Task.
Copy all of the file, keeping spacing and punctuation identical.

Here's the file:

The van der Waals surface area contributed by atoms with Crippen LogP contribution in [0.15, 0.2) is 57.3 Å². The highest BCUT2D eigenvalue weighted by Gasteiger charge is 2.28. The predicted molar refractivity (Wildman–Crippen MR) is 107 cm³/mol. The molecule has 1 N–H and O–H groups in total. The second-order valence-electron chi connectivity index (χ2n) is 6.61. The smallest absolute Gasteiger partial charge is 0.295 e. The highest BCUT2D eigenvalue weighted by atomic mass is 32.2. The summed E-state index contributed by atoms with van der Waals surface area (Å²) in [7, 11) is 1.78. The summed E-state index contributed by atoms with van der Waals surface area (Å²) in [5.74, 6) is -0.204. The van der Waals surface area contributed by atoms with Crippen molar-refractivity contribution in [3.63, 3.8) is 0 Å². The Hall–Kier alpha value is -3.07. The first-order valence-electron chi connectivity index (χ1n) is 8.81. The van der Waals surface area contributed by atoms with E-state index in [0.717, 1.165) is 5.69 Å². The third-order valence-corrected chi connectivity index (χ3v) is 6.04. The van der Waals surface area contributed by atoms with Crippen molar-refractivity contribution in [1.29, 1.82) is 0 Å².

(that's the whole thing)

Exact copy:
The van der Waals surface area contributed by atoms with Crippen LogP contribution in [0.15, 0.2) is 57.3 Å². The highest BCUT2D eigenvalue weighted by Gasteiger charge is 2.28. The predicted molar refractivity (Wildman–Crippen MR) is 107 cm³/mol. The molecule has 1 N–H and O–H groups in total. The second-order valence-electron chi connectivity index (χ2n) is 6.61. The smallest absolute Gasteiger partial charge is 0.295 e. The highest BCUT2D eigenvalue weighted by atomic mass is 32.2. The summed E-state index contributed by atoms with van der Waals surface area (Å²) in [7, 11) is 1.78. The summed E-state index contributed by atoms with van der Waals surface area (Å²) in [5.74, 6) is -0.204. The van der Waals surface area contributed by atoms with Crippen molar-refractivity contribution in [3.63, 3.8) is 0 Å². The Hall–Kier alpha value is -3.07. The first-order valence-electron chi connectivity index (χ1n) is 8.81. The van der Waals surface area contributed by atoms with E-state index in [0.717, 1.165) is 5.69 Å². The third-order valence-corrected chi connectivity index (χ3v) is 6.04. The van der Waals surface area contributed by atoms with Crippen molar-refractivity contribution in [1.29, 1.82) is 0 Å².